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Combining RSI and ADX

Yet again we have managed to talk a top trader into providing a trading lessons for our subscribers. Chuck LeBeau is not only a great trader, he is a recognized authority on trading systems.

by Chuck LeBeau

Now that I am spending seven hours a day doing trading for the new hedge fund I haven't had much time for research or writing new Bulletins. However a comment in one of the trading newsgroups that I monitor got me thinking about the potential benefits of combining our knowledge of RSI and ADX into a simple system. Both the ADX and RSI are valuable trading tools and a combination of the two would seem to offer some interesting possibilities.

I like to use the RSI primarily as an indicator for buying on dips in an uptrend. The ADX is my primary indicator of trend strength.

Here are a few ideas on how the two indicators might compliment each other in a system that "knows" when to enter on strength and when to buys on dips. (I'm only going to use the long side for examples but the logic should apply to short trades as well.)

When the ADX is rising it usually indicates that a strong trend is underway. In many cases waiting for any sizeable dip would be costly because the market could run away and the dip entry would be too late to maximize our profits. In this case we must enter on strength. To make this idea into a simple trading rule we might state that if the ADX is rising (and we have some indication it is rising because an uptrend is underway) we will buy whenever the RSI is below some very high threshold like 85. This rule would give us a very prompt entry in most cases and the result would be almost identical to simply trading whenever the ADX is rising which seems to be a good idea. The RSI has little, if any, benefit in this situation except it might occasionally keep us from buying into an extremely overbought market where the RSI was above 85. In this case a slight delay on the entry might be prudent.

The RSI, however, can play a much more important role when the ADX is flat or declining. In this case the rule would be that when the ADX is not rising we should postpone our entry until the RSI is below some more typical threshold like 45 or 50. Since the ADX is not giving us a signal that the trend is unusually strong we would need some additional indicator to show that the market has some minimal amount of upward direction. Otherwise we would not be buying a dip within the framework of an uptrend. Something simple like an upward sloping 20-bar moving average might work in this application.

Now that we have combined the ADX and RSI for our entries we might also want to combine them for our exits. When a market is rising but the trend is not particularly strong any spike in the RSI represents a good opportunity to take a profit. For example when trading in stocks the 9-bar RSI rising above 75 or 80 often signals that a correction is imminent. If the market trend is not unusually strong we would probably be happy with taking our profit on strength rather than waiting to get stopped out on weakness. However if the ADX is rising we might want to risk a correction in hopes of riding the trend even further. In this case when the ADX was rising we would ignore the RSI signal to take our profit. However, once our patience has allowed us to accumulate a very substantial open profit we might be best served by acting on the next RSI signal and nailing down the big winner. Also, when the ADX is rising it would not make much sense to be buying at a high RSI level and also selling at a high RSI level. We would be in and out of our trades almost immediately. Therefore we need to ignore the RSI extremes until our profit has had a chance to accumulate.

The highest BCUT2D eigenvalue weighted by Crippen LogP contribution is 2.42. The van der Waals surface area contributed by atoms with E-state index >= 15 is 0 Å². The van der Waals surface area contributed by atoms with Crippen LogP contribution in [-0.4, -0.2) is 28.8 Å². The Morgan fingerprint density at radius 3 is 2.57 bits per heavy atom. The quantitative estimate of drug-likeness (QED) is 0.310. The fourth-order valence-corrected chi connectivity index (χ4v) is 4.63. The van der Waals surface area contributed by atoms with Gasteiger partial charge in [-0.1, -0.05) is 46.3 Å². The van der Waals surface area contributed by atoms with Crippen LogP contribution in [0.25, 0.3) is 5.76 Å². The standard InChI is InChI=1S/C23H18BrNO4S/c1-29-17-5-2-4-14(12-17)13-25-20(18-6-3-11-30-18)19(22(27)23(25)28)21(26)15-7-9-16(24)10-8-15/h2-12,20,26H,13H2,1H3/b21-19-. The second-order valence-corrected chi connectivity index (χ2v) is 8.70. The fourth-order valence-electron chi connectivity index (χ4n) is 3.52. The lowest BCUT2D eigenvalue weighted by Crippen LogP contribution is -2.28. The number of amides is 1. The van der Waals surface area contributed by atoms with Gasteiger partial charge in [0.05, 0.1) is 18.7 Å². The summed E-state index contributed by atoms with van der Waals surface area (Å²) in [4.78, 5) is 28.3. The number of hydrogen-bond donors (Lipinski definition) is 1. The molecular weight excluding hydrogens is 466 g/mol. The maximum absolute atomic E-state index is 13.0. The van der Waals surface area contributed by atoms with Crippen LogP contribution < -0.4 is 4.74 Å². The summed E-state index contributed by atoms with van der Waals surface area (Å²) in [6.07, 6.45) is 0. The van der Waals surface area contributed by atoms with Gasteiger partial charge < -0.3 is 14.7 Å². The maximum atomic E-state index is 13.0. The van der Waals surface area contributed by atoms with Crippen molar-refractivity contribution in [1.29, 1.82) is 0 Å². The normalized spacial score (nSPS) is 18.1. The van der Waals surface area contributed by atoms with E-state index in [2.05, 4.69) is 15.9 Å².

In summary, the important concept to remember is that our knowledge of the ADX can make the RSI a much more useful trading tool. When the ADX is rising the RSI tends to get overbought and it can often remain overbought for a surprising length of time. On the other hand when the ADX is flat or declining any spike to the upside in the RSI is an opportunity to nail down a profit. Conversely, any spike to the downside can be a potentially profitable entry point.

Here is the logic of a simple little system based on this discussion. (Just the rules in text form, you will have to do your own coding.) The parameters selected have not been tested or optimized. For example the 20-day moving average is just a number I picked out of the air. This is enough information to get you started and you can vary the rules to make the system trade over whatever time frame you prefer.

Long Entries:

  1. The 20-bar moving average must be rising.
  2. If the ADX is rising (ADX today is 0.20 or more higher than yesterday) then buy if the 14 bar RSI is less than 85.

If the ADX is not rising (ADX today is not 0.20 higher than yesterday) then buy if the 14 bar RSI is less than 50. Here is where you can influence the frequency of trading. For more trades use a higher threshold like 60. For fewer trades use a lower threshold like 40.

Long Exits

  1. If the ADX is not rising (ADX today is not 0.20 higher than yesterday) then sell (long exit) if the 9-bar RSI is greater than 75.
  2. If the ADX is rising (ADX today is 0.20 or more higher than yesterday) and the open profit is greater than (pick some amount - maybe 4 ATRs or some unit of price) then sell if the 9-bar RSI is greater than 75.
  3. You need some additional exit rule for the losing trades. Use your favorite loss-limiting exit or you might want to exit when the price goes below the 20-dat moving average or when the 20-day moving average turns down. (See entry rule 1.)

by Chuck LeBeau

Chuck Le Beau's System Traders Club

Good Trading

Best Regards
Mark McRae

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